A federal court sitting in diversity applies the substantive law of the forum state to state law claims. Mason and Dixon Intermodal, Inc. v. Lapmaster Intern. LLC, 632 F.3d 1056, 1060 (9th Cir. 2011). Here, the Court applies Montana law.

"Montana follows the general American Rule that a party in a civil action is not entitled to attorney fees absent a specific contractual or statutory provision." Mountain W. Farm Bureau Mut. Ins. Co. v. Brewer, 315 Mont. 231, 69 P.3d 652, 655 (2003) (citing Mountain W. Farm Bureau Mut. Ins. Co. v. Hall, 308 Mont. 29, 38 P.3d 825, 828 (2001)). Under the "obligatory insurance exception, " Montana case law recognizes courts may award attorneys' fees when "the insurer forces the insured to assume the burden of legal action to obtain the full benefit of the insurance contract...." Riordan v. State Farm Mut. Auto. Ins. Co., 589 F.3d 999, 1006 (9th Cir. 2009) (quoting Brewer, 69 P.3d at 660). The exception only applies when the insured prevails. See Brewer, 69 P.3d at 654.

GEICO opposes King's request for fees on several grounds. First, in its opposition filed January 21, 2014, GEICO argues that King's request for fees is premature under Rule 54(d)(2), because fees can only be awarded after entry of judgment. FED.R.CIV.P. Rule 54(d)(2)(A) states that, "[a] claim for attorney's fees and related nontaxable expenses must be made by motion unless the substantive law requires those fees to be proved at trial as an element of damages." The motion must be filed "no later than 14 days after the entry of judgment." FED.R.CIV.P. 54(d)(2)(B)(i). This objection is, as GEICO concedes in its supplemental brief filed March 31, 2014, moot because Judgment in King's favor was entered on March 3, 2014.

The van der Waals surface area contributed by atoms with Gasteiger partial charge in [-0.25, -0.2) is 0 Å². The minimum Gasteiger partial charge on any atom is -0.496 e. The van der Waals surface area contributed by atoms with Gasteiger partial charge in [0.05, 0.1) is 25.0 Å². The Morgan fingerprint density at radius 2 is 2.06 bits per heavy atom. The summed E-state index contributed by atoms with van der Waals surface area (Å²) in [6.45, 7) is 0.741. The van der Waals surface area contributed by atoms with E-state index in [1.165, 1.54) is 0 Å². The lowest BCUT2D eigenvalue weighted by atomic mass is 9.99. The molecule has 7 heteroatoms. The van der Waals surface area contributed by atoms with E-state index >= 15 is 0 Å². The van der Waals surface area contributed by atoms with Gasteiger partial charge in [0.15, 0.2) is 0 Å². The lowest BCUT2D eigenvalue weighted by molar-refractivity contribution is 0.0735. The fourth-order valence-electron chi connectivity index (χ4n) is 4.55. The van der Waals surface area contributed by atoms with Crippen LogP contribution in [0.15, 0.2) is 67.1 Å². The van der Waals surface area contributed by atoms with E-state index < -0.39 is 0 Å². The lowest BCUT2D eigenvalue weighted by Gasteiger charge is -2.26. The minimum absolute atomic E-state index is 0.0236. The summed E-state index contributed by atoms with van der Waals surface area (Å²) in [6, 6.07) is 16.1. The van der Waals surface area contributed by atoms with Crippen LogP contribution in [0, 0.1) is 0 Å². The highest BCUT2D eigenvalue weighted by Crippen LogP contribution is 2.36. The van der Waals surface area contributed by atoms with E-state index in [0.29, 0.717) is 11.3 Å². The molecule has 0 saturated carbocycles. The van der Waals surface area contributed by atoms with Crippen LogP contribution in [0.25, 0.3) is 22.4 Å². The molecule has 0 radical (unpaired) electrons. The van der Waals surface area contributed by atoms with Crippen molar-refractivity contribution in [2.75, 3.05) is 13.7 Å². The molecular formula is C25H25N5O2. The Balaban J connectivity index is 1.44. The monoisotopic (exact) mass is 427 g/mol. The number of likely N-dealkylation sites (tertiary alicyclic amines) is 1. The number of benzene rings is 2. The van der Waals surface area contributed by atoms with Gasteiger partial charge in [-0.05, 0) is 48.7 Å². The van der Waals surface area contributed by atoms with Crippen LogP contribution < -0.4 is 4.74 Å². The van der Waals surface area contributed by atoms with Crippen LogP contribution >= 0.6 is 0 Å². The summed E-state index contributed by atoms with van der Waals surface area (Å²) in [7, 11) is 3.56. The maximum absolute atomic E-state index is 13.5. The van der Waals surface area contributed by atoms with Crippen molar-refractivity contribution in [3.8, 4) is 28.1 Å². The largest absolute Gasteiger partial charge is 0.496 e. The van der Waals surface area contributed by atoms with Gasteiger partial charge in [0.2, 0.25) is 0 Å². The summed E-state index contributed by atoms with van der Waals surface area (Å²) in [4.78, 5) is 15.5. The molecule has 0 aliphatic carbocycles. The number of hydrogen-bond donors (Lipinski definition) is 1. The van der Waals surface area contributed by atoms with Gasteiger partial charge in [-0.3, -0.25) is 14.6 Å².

GEICO next objects to King's request for fees arguing that the hourly billing rate of $350.00 charged by Bishop and $300.00 charged by Heenan is unreasonable and should be reduced. King's and GEICO's counsel have since agreed, as reflected in a stipulation filed April 16, 2014, that "[i]n the event the Court awards attorney's fees to Bishop and Heenan, the hourly rate shall be $350.00/hour and $300.00/hour, respectively." Aside from the stipulation, the Court specifically finds in this case that the rates claimed by these counsel are reasonable in fact.